What Does an Audiologist Do?
Learn About the Salary, Required Skills, & More
Audiologists diagnose and treat hearing and balance disorders. They use various instruments to measure hearing loss and to determine its cause. After making a diagnosis, the audiologist develops a treatment plan that takes into account the impact the disability is having on the patient. Audiologists are often members of a team of health professionals that includes speech pathologists, physical therapists, occupational therapists, and physicians.
About 14,800 audiologists worked in the U.S. in 2016. Most of them work in doctors' offices, but many also work in audiology clinics and hospitals. Schools employ some audiologists as well.
Audiologist Duties & Responsibilities
Audiologists' responsibilities can depend on where they work, but some common duties include:
- Examine and assess patients with ear problems, diagnosing the root of problems.
- Determine and administer the treatment most likely to address and correct the problem.
- Counsel patients in dealing with their hearing difficulties.
- Fit patients with hearing aids and instruct them in the operation of the devices, as well as their abilities and uses.
- Teach patients alternate forms of communication, such as sign language and lip reading.
- Monitor treatment of patients for progress or problems.
- Maintain records of treatment and progress.
Some audiologists specialize in treating the elderly or young children, or in areas of community education.
Audiologists working in hospitals are the most highly compensated.
- Median Annual Salary: $75,920 ($36.50/hour)
- Top 10% Annual Salary: More than $117,910 ($56.69/hour)
- Bottom 10% Annual Salary: Less than $52,300 ($25.14/hour)
Source: U.S. Bureau of Labor Statistics, 2018
Education, Training & Certification
This profession requires advanced education.
- Education: You'll need a Doctor of Audiology degree (Au.D.). This usually takes four years after first earning a bachelor's degree. The American Speech-Language-Hearing Association (ASHA) suggests that a candidate's undergraduate education should consist of a strong "arts and sciences focus...with coursework in linguistics, phonetics, psychology, speech and hearing, mathematics, biological sciences, physical sciences, and social sciences."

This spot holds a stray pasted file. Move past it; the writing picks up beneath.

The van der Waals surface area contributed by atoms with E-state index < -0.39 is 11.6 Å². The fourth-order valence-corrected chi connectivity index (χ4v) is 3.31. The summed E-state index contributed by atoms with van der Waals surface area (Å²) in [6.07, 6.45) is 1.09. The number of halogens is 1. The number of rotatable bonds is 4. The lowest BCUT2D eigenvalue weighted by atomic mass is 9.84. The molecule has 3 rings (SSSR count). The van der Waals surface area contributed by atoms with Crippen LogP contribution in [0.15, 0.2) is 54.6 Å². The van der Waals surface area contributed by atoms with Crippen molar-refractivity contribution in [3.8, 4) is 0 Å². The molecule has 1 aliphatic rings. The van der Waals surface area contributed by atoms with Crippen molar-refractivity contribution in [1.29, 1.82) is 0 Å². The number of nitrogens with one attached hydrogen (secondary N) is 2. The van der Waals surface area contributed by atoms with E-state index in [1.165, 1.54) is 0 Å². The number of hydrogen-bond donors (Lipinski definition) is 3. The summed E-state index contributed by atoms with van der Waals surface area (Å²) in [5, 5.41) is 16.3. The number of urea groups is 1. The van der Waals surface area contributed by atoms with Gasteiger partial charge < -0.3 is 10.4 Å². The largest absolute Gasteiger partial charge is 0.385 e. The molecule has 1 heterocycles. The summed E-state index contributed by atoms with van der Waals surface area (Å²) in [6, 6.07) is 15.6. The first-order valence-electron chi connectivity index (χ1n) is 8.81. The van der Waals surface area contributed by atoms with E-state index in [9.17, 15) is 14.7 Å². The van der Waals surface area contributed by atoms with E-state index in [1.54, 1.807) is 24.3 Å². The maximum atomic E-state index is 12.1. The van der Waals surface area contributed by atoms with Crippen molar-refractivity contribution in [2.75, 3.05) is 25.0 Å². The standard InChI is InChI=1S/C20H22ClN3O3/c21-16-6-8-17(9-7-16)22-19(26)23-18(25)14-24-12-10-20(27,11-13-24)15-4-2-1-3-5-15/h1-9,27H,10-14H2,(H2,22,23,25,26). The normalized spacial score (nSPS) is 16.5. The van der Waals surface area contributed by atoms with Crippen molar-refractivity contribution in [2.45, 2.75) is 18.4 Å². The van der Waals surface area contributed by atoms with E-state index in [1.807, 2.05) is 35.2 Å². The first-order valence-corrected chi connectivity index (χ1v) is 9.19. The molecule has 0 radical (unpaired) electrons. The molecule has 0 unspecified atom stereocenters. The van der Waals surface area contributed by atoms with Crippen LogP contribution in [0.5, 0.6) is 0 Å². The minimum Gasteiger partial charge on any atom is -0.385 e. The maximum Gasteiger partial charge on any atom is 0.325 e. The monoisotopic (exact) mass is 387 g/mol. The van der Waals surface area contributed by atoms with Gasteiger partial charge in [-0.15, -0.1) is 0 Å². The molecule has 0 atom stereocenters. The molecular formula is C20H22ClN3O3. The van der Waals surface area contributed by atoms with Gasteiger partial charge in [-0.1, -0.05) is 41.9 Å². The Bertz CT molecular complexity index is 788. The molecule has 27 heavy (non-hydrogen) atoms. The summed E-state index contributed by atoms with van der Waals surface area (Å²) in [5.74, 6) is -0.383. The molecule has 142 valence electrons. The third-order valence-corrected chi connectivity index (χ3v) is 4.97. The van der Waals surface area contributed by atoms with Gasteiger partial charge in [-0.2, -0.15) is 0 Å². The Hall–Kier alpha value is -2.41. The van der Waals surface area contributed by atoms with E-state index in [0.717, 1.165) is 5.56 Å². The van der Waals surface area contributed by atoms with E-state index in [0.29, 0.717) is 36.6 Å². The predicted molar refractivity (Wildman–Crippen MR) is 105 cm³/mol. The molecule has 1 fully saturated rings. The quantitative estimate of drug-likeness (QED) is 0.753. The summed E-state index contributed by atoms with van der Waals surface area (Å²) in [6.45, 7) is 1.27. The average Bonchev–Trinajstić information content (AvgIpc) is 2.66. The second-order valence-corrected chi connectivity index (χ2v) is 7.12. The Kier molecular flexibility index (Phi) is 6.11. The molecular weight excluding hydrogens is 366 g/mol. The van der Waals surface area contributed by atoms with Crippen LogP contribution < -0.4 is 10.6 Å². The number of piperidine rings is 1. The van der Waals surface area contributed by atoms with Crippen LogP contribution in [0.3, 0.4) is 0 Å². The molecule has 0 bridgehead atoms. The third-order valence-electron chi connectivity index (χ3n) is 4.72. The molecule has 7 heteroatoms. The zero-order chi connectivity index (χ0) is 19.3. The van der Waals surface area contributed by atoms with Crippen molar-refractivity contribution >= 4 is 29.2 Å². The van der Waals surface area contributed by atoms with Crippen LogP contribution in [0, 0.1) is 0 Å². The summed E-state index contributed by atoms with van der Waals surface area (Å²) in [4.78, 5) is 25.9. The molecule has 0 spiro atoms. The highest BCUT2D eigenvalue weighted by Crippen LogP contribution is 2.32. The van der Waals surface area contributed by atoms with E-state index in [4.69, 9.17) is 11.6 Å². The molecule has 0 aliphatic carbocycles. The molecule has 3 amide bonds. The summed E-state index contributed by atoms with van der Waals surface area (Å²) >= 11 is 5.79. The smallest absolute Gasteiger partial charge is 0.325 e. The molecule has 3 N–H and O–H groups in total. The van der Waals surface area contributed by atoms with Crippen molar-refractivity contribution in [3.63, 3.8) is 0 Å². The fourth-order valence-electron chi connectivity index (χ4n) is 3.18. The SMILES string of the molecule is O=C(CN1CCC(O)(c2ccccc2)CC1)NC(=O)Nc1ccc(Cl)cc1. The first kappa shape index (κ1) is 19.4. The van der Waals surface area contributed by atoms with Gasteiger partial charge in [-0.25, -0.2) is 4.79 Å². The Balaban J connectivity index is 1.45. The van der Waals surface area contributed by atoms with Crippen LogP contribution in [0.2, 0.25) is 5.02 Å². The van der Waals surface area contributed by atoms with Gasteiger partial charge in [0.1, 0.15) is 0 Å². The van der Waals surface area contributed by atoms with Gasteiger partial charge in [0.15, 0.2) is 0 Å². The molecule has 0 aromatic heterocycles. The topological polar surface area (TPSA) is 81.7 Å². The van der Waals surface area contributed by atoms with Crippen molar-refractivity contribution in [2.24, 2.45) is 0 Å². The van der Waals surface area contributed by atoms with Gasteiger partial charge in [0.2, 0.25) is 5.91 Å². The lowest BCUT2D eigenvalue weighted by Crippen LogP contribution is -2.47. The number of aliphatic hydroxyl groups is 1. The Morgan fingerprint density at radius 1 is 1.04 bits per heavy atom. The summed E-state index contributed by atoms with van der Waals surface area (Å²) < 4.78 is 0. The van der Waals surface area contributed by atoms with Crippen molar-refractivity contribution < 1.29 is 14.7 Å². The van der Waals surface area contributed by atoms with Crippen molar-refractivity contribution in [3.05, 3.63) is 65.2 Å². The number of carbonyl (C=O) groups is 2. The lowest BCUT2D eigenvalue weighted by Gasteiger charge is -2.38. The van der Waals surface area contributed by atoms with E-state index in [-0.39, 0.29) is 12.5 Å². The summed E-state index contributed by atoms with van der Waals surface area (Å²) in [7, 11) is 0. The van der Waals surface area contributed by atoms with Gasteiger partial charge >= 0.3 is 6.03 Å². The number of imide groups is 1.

- Licensure: Visit the ASHA website to see a state-by-state directory of licensing requirements and contact information. All 50 states have licensure requirements for audiologists.
- Certification: ASHA offers the Certificate of Clinical Competence in Audiology (CCC-A), a voluntary certification. You must have an Au.D. from a CAA-accredited program to be eligible, and you must pass the Praxis Exam in audiology, a national test administered by the Education Testing Service (ETS).
Audiologist Skills & Competencies
In addition to your formal training, you'll need certain soft skills, or personal qualities, to succeed in this field.
- Verbal communication skills: You must be able to convey information such as test results or a recommendation for equipment or treatment to your patients. You must also communicate well with your colleagues.
- Compassion: It's important that your patients feel that you care about their well-being.
- Interpersonal skills: You must be able to establish rapport with patients and make them feel comfortable.
- Critical-thinking skills: Critical-thinking skills will allow you to compare various treatment options and predict which one will have the best outcome.
Job growth for this profession is very good, according to the U.S. Bureau of Labor Statistics, at about 21% from 2016 through 2016. This is much better than the national average for all occupations.
This is a small profession, however, and 21% of 15,000 jobs is still significantly less than 21% of 150,000 jobs. The BLS estimates that only about 3,100 new jobs will open up in this decade.
This is not necessarily stationary work. Audiologists can travel between locations, administering services at various facilities, such as at multiple schools within a district. It's suitable for those who are people-oriented. You won't always be working with just patients, but with nurses, assistants, physicians, and other healthcare workers as well.
Most jobs are full-time positions and sometimes include weekend and evening hours to accommodate patients' schedules. About 20% of audiologists worked more than 40 hours in 2016.
How to Get the Job
DO YOUR RESEARCH
Not all graduate programs are created equal. Do a bit of research before you choose one because some states won't give licenses to individuals who haven't graduated from an audiology program that's accredited by The Council on Academic Accreditation in Audiology and Speech-Language Pathology (CAA).
CONSIDER ALTERNATE CERTIFICATION
You can also get certified by the American Board of Audiologists (ABA). This voluntary certification stipulates that applicants must have a doctorate and pass a national exam. ABA also offers specialty certifications in cochlear implants and pediatric audiology.
Comparing Similar Jobs
Some similar jobs and their median annual pay include:
Source: U.S. Bureau of Labor Statistics, 2018